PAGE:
3DMark06 game tests



For PCMark Vantage, a more general test, there was just one similar system to compare against. However, it essentially confirmed my worries about the stock Dell system's lack of memory: just by doubling memory to 2GB of RAM on the rival notebook, the overall score jumped by 14 percent. While games and most other tests that tax the video chipset, processor, and hard disk more often were at a dead heat, memory-reliant music and video encoding tests jumped significantly, in one case nearly doubling the number of megabytes encoded per second. For the less than $50 it would cost to upgrade the system to 2GB from a third-party vendor, the gap is dramatic.

PCMark Vantage media tests



battery life

Dell chose to ship the test system with its 9-cell extended capacity battery rather than the stock 6-cell pack, which prevented me from making a direct comparison to what most buyers are likely to choose. I nonetheless found the battery performance slightly underwhelming, if just because the extra capacity ultimately doesn't help the system as much as I would expect with the size (and cost) it adds to the system. After adding the pack, the weight increased to 6.4 pounds, making it about a full pound heavier than the MacBook Pro.

In a light-use test with basic browsing, Wi-Fi turned on, and the LCD at half brightness, the M1530 ran for just over 4 hours before automatically shutting down to protect the battery. While this is good compared to most systems' standard batteries, which often last roughly 3 hours, it's not the literal 50 percent increase in running time one would hope for. The power is enough for a 3-hour DVD movie such as one of the Lord of the Rings titles but is likely to disappoint with games, which (depending on the title) are likely to fall well below this mark thanks to heavy use of the GeForce 8400M GS. If your XPS is most likely to spend its time at gaming events, the 9-cell pack won't provide much of an advantage.



wrapping up and recommendations

As a design exercise, the XPS M1530 is a genuine accomplishment for Dell. If a bit ungainly and less comfortable on the lap than premium notebooks from Apple and others, it's arguably Dell's most appealing 15-inch notebook ever. The design is surprisingly attractive and comes with a healthy range of features that are well thought out compared to the mish-mash that sometimes creeps up with other notebooks.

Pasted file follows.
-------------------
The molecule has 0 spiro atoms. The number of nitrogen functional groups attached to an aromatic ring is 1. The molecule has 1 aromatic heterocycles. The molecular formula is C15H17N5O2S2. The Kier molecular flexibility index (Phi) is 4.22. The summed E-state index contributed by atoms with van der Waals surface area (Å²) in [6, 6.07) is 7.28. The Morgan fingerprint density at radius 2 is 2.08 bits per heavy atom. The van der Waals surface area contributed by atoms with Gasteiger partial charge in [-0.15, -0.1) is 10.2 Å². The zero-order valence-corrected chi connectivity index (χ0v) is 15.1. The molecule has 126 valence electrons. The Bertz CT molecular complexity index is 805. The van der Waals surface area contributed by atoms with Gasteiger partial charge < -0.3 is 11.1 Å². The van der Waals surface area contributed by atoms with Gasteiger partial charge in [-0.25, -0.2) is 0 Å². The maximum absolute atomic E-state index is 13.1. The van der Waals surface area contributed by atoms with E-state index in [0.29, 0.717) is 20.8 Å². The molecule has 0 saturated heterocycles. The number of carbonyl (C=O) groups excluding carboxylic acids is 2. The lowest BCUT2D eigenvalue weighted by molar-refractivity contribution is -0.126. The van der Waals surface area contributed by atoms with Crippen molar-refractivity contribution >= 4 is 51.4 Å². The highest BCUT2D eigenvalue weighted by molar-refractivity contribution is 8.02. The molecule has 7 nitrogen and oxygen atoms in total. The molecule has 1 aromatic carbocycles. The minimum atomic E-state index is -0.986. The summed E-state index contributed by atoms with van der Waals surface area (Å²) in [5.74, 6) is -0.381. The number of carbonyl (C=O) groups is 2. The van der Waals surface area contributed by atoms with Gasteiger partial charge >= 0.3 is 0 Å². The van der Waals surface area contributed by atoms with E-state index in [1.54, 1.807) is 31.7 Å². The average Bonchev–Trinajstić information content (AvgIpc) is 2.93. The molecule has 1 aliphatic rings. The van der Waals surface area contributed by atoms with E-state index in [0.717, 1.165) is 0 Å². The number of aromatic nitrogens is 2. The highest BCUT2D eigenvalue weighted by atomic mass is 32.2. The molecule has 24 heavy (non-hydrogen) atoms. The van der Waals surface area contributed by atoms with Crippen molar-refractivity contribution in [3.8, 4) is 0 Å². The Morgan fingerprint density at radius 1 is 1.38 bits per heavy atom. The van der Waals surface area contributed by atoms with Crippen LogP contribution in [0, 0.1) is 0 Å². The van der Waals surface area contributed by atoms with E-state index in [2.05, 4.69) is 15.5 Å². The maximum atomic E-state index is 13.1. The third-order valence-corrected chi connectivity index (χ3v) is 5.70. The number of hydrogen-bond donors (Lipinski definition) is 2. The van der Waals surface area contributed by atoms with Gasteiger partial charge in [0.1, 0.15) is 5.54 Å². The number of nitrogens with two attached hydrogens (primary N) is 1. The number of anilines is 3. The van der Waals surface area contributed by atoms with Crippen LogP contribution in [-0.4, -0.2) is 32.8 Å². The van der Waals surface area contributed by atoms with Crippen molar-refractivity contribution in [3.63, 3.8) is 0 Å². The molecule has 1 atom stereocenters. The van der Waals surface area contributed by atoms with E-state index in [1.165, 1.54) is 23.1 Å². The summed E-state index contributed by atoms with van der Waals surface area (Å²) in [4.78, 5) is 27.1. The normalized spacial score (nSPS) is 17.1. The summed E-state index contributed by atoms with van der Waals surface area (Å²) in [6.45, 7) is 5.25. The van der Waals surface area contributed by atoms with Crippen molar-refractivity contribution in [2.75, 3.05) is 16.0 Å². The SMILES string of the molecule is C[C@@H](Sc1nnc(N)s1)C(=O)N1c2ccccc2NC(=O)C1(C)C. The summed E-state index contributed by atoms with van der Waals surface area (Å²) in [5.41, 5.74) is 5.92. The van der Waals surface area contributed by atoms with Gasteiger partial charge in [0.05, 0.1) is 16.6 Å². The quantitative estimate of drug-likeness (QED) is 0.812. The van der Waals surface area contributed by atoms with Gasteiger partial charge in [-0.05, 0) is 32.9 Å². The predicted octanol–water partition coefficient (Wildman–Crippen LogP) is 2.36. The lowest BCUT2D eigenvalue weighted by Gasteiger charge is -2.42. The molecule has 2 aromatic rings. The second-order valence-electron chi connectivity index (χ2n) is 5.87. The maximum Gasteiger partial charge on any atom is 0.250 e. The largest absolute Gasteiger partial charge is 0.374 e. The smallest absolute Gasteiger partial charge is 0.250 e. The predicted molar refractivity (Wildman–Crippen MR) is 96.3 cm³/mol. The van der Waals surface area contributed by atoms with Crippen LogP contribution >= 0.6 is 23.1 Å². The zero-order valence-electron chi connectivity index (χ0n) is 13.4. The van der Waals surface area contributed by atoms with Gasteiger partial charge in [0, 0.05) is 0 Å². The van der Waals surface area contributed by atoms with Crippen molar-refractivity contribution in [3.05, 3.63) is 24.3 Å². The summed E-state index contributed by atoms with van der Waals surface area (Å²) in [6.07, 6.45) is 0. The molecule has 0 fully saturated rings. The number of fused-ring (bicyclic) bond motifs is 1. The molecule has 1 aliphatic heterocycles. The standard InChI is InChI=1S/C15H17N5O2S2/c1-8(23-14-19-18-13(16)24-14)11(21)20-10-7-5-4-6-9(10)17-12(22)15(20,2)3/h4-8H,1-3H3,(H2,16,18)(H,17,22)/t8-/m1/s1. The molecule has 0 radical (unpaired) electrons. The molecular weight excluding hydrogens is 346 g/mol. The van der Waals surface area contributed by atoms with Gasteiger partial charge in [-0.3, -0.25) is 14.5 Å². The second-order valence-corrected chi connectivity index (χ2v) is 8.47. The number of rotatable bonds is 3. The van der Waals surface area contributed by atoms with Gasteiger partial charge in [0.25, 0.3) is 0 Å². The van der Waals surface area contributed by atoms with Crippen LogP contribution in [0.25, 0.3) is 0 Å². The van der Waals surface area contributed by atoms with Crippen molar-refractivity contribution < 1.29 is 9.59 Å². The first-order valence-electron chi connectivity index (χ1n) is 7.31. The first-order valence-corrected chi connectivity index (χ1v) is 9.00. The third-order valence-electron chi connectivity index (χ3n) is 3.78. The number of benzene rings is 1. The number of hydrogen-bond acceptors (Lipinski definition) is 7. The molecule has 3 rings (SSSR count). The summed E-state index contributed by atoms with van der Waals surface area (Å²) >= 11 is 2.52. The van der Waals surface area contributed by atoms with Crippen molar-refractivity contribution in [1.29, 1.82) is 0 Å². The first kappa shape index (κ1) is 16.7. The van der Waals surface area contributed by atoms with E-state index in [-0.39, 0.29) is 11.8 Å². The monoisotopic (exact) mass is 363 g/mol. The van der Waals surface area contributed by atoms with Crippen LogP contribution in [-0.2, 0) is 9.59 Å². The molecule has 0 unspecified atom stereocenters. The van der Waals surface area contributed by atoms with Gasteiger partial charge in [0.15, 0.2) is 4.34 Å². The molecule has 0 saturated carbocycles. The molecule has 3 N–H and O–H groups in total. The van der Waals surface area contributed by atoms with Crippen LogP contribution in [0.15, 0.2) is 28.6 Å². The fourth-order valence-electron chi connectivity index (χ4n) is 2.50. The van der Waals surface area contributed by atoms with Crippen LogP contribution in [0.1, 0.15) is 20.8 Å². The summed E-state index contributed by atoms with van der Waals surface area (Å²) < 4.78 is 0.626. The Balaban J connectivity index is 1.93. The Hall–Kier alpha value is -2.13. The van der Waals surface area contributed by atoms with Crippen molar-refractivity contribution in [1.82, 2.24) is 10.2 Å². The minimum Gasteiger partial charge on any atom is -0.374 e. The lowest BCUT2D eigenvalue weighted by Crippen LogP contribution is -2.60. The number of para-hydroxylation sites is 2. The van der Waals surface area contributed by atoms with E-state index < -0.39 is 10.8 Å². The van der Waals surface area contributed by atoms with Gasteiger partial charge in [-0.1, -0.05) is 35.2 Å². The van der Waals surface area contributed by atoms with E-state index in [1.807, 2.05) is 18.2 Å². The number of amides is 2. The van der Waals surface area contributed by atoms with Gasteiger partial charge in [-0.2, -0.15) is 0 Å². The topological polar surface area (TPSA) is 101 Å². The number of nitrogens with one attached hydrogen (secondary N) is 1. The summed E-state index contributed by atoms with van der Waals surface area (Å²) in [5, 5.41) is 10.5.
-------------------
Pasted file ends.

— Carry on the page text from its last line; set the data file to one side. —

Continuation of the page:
Dell's component picks at the low end are mostly well chosen, too. Even if shipping a performance notebook with 1GB of RAM is borderline unacceptable, the NVIDIA chipset, CPU, and webcam all work well. I didn't have an opportunity to test a fully-loaded system, but there's little doubt that the M1530 could serve as a capable (though not extreme) desktop replacement with graphics and processor upgrades.

Other than under-specifying memory, Dell's only true mistake is with the M1530's fan design. Gamers using the system at a desk (no doubt a large segment of the target market) will never notice, but without the bulky and somewhat limited extended battery pack, the system can be uncomfortably hot anywhere else.

With a solid design, then, the true question is whether the configured system and its $1,299 price (as of press time) are worthwhile. In my estimation, the primary issue is Vista Ultimate: the $150 needed for the extra features is better spent on 2GB of memory and accessories, such as a carrying case. Anyone who keeps their notebooks tethered to the wall can also feel free to scrap the 9-cell battery, which frees up $50 for even more upgrades; the extra hour or so of likely battery is not enough to appease all-day workers but will add too much of a burden in most other circumstances.

Configuring a system this way would provide a solid, entry-level gaming notebook. After testing, I suspect most users should still upgrade the system beyond just the memory, especially when considering the GeForce 8600M GT option. While the CPU doesn't need to be upgraded past the mid-range point in most cases -- few will immediately notice the difference - the $100 for the enhanced graphics will make a world of difference for gaming, even if few changes have been made. I would also consider adding relatively trivial upgrades such as the 1440x900 screen ($50) or 802.11n Wi-Fi ($35) for serious use.

As long as the XPS M1530 remains this flexible, it's easy to recommend the system for most Windows users looking for a fast but still well-crafted portable. It won't lure Mac users or the ultraportable crowd, but it's hard to top for mainstream performance.

by Jon Fingas